David Gewirtz says that the press has totally mis-reported the scale of government security breaches:
Summary: This is one of those articles that spoils your faith in mankind. Not only are government security incidents fully into holy-cow territory, the press is reporting numbers three magnitudes too low because someone misread a chart and everyone else copied that report.
You might think this was an April Fool’s gag, except it was published on April 2nd, not April 1st.
According to testimony given by Gregory C. Wilshusen [PDF], Director of Information Security Issues for the Government Accountability Office to United States Senate Committee on Homeland Security and Governmental Affairs that, and I quote, “most major federal agencies had weaknesses in major categories of information security controls.”
In other words, some government agency data security functions more like a sieve than a lockbox.
Some of the data the GAO presented was deeply disturbing. For example, the number of successful breaches doubled since 2009. Doubled. There’s also a story inside this story, which I’ll discuss later in the article. Almost all of the press reporting on this testimony got the magnitude of the breach wrong. Most reported that government security incidents numbered in the thousands, when, in fact, they numbered in the millions.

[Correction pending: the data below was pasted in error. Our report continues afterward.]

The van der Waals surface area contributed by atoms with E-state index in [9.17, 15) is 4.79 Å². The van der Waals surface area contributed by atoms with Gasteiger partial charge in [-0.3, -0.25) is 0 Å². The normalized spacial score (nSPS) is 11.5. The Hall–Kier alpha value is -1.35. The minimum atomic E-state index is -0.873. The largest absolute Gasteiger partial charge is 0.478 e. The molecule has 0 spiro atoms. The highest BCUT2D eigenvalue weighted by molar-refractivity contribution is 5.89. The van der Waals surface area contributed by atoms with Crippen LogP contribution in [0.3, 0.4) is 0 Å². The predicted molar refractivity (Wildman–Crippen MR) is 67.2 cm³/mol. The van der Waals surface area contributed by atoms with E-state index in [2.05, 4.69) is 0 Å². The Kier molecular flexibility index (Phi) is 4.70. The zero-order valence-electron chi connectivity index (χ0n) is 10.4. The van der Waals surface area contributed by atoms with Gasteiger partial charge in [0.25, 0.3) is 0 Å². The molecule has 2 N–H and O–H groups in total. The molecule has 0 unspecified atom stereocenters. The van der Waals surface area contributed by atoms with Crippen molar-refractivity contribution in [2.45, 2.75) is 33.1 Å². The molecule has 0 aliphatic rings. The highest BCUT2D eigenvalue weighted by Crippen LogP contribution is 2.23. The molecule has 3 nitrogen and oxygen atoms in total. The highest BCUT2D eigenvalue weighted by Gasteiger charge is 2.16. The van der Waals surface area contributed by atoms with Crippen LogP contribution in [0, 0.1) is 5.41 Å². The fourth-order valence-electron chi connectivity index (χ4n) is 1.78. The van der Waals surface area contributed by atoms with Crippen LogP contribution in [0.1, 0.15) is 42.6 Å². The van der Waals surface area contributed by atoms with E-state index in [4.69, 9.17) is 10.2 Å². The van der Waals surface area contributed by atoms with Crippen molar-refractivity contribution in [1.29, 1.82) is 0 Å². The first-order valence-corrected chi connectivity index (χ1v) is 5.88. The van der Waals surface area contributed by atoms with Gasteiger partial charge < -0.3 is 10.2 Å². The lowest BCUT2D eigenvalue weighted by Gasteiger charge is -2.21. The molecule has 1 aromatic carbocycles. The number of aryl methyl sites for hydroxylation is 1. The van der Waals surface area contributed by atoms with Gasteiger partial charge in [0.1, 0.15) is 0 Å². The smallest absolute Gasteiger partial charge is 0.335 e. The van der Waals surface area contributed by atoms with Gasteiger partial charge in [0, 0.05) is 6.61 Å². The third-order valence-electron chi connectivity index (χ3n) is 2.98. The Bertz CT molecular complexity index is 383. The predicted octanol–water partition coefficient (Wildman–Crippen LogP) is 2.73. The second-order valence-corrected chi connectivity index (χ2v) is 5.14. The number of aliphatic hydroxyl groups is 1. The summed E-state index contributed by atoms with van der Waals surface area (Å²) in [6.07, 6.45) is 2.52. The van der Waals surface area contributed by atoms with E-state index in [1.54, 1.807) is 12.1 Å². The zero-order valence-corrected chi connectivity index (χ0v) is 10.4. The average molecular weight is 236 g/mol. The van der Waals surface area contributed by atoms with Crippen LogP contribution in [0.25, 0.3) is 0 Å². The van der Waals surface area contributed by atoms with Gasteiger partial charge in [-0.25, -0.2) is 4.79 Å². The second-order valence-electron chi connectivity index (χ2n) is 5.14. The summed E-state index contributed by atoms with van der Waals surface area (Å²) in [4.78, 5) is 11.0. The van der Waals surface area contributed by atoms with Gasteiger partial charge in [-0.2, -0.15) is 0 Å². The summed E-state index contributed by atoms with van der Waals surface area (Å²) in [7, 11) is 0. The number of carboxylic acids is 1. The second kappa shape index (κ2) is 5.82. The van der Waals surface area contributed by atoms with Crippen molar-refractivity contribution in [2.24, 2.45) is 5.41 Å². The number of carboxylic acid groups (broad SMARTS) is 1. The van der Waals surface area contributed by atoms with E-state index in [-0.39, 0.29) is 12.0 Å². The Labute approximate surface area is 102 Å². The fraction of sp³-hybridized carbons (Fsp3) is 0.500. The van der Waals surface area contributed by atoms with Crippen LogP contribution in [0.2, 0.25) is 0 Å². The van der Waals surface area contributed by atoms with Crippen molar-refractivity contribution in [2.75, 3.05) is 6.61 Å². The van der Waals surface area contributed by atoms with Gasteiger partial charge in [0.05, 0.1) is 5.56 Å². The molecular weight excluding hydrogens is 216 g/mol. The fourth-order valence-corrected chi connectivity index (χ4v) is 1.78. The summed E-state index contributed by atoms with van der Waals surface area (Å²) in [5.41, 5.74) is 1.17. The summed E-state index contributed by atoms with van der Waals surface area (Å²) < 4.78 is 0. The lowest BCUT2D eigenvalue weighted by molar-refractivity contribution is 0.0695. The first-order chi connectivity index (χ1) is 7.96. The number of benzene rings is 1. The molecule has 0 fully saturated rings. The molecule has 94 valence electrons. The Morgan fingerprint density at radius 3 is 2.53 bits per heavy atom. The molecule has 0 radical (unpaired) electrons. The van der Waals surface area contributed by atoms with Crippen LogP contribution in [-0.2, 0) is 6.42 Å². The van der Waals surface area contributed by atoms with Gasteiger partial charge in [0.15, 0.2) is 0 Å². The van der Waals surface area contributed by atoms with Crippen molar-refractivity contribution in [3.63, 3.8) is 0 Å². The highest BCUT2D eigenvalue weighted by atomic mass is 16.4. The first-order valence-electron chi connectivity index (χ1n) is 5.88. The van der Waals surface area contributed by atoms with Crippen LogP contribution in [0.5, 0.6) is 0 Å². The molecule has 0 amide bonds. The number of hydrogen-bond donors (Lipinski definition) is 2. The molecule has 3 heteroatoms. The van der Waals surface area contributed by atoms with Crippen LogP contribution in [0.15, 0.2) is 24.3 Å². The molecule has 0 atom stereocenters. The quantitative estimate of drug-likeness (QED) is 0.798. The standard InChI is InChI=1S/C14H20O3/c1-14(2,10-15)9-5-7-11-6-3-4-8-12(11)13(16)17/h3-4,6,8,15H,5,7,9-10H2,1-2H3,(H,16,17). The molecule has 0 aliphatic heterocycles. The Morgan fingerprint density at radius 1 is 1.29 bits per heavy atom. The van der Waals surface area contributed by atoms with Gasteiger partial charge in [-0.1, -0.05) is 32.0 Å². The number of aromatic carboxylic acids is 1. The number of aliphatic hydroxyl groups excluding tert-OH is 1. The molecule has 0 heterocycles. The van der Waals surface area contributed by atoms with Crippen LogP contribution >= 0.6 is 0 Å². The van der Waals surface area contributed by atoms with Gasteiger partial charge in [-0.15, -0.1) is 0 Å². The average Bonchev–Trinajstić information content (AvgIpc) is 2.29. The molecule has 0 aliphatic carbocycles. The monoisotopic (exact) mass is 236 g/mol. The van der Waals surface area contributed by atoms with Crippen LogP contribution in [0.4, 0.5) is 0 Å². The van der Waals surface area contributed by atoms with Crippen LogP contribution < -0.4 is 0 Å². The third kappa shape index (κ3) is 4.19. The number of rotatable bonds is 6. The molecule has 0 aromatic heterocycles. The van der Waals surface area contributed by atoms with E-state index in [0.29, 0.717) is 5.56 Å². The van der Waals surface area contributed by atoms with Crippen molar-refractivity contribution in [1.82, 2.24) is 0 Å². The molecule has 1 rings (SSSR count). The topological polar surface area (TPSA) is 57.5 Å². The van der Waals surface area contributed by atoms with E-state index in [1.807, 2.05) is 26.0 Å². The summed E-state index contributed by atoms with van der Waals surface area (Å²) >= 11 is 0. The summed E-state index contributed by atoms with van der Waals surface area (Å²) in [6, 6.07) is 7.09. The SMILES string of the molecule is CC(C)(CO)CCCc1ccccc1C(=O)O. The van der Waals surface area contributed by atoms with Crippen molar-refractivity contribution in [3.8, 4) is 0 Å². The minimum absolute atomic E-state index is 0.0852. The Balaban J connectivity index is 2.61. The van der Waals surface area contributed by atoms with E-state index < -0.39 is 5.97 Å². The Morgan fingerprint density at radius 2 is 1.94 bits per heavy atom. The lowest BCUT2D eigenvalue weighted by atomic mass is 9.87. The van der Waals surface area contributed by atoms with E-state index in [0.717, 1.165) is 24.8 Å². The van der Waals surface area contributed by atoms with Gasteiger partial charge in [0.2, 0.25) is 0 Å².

Emphasis mine. Here are the actual numbers:
Incidents involving personal identifying information grew from about 10.5 million in 2009 to over 25 million last year. By the way, some press reports on this misread the GAO’s charts. For example, the Washington Free Beacon wrote about this, claiming “25,566 incidents of lost taxpayer data, Social Security numbers, patient health information.” What they missed was the little notation on the chart that says “in thousands,” so when they reported 25,566 incidents, what that really reads as is 25,566 x 1000 incidents.
This is an example of how the Internet echo chamber can get information very, very wrong. The Chicago Tribune, via Reuters reported the same incorrect statistic. So did InformationWeek. So did FierceHealthIT. Business Insider picked up the Reuters report and happily repeated the same statistic — which was three orders of magnitude incorrect.
This is why I always try to go to the original source material [PDF] and not just repeat the crap other writers are parroting. It’s more work, but it means the difference between reporting 25 thousand government breaches and 25 million government breaches. 25 thousand is disturbing. 25 million is horrifying.